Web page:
"This diagram shows asteroid 'Oumuamua's path through the solar system. An analysis of its path shows that it is coming from the direction of where the star Vega is now, although Vega would not have been at that location millions of years ago. Now that it is leaving, it is headed for the constellation Pegasus. A new report, written using observations made using the European Southern Observatory's Very Large Telescope, is now providing even more information about this asteroid." Image Source: ESO/K. Meech et al. via Weather Network.

Tuesday, November 7, 2017

Blog Book Holiday Giveaway

Image Source: Humans are Free.


Today, I am sending out a HUGE thank you to my readers for sticking with this blog since 2010! It's been seven long years. I know how much noise and information there is on the Internet, and I am so grateful to everyone who has stopped here and helped build Histories of Things to Come to 3 million total hits this October.

Writing this blog has been hugely rewarding for me, and I appreciate all the readers who have lurked, commented, donated, and written to me privately. Thank you! To celebrate, I am offering a holiday book giveaway to my readers.

I was going to run this giveaway in December, but after checking the mail service, I'm running it now so that winners receive the books in time for the holidays.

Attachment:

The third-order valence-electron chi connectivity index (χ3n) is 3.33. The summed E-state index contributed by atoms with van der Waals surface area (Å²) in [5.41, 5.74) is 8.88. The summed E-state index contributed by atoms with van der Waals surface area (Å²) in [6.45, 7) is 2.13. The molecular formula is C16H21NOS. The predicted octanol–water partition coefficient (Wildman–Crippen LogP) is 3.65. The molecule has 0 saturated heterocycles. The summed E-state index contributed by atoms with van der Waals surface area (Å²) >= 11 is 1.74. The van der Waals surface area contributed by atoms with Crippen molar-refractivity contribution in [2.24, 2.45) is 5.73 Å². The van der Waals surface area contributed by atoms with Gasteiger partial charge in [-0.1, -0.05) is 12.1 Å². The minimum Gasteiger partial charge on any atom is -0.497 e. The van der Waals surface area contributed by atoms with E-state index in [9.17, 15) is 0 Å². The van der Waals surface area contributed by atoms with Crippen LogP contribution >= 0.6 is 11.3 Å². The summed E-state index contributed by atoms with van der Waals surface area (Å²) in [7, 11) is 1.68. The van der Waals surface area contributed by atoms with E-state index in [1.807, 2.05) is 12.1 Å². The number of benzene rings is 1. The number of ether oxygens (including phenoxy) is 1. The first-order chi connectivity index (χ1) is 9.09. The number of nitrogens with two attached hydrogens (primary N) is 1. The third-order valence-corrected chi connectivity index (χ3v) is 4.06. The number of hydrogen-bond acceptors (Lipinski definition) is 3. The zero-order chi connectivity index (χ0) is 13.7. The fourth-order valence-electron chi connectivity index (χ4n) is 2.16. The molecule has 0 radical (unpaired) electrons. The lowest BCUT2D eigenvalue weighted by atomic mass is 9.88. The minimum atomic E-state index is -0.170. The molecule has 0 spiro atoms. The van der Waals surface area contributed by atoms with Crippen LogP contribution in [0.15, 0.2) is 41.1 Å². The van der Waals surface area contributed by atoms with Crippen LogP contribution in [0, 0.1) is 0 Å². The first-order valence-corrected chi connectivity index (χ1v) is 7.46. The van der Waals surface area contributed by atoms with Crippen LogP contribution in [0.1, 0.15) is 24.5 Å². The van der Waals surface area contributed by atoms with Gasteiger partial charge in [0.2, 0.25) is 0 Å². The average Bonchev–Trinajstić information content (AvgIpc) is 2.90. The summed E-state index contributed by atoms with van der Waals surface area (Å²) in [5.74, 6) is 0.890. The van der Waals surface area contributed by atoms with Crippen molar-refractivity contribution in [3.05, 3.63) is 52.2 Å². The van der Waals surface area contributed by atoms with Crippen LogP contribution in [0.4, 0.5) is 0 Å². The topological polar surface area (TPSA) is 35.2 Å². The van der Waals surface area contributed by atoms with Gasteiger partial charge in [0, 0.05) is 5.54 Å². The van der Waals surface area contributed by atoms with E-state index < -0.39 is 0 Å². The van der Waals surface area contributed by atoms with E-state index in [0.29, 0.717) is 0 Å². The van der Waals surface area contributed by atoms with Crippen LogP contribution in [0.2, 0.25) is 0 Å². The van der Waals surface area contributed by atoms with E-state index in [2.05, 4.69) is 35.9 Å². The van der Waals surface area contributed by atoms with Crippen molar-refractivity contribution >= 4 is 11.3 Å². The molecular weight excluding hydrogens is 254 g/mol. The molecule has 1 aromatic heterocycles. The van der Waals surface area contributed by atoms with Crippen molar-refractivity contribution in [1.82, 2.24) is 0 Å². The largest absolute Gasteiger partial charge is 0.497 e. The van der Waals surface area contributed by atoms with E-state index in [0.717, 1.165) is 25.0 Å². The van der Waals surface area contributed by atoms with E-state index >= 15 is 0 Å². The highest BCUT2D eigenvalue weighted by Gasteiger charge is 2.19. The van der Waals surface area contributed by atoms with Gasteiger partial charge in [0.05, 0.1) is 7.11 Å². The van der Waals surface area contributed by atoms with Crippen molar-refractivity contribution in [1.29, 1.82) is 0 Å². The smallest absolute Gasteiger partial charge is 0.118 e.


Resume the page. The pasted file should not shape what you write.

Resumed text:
How it Works

Over the next two weeks, from 8 November 2017 (starting 12:00 a.m. UTC) to 29 November 2017 (ending 23:59 p.m. UTC), if you want any of the books listed below, please send me a note in my 'Contact Me' message box in the right hand margin.

In the message, provide your email address and which books you want. If you want more than one book, list which ones in order of your preference (yes, you can list all of them). I won't acknowledge receipt of messages because of time limits but rest assured, the contract form is reliable. Don't leave your request in the comments box below.

For each book, I will put all related emails in a hat and choose one email. If your email gets picked more than once, I'll pick your top choice of book and redraw so someone else gets the other books.

Once I've drawn the winners, I'll email the winners personally and ask for their names and addresses and will mail the book directly to them. In the case of Scott Bembenek's work, I'll pass on the winner's information and his publicist will mail the book directly.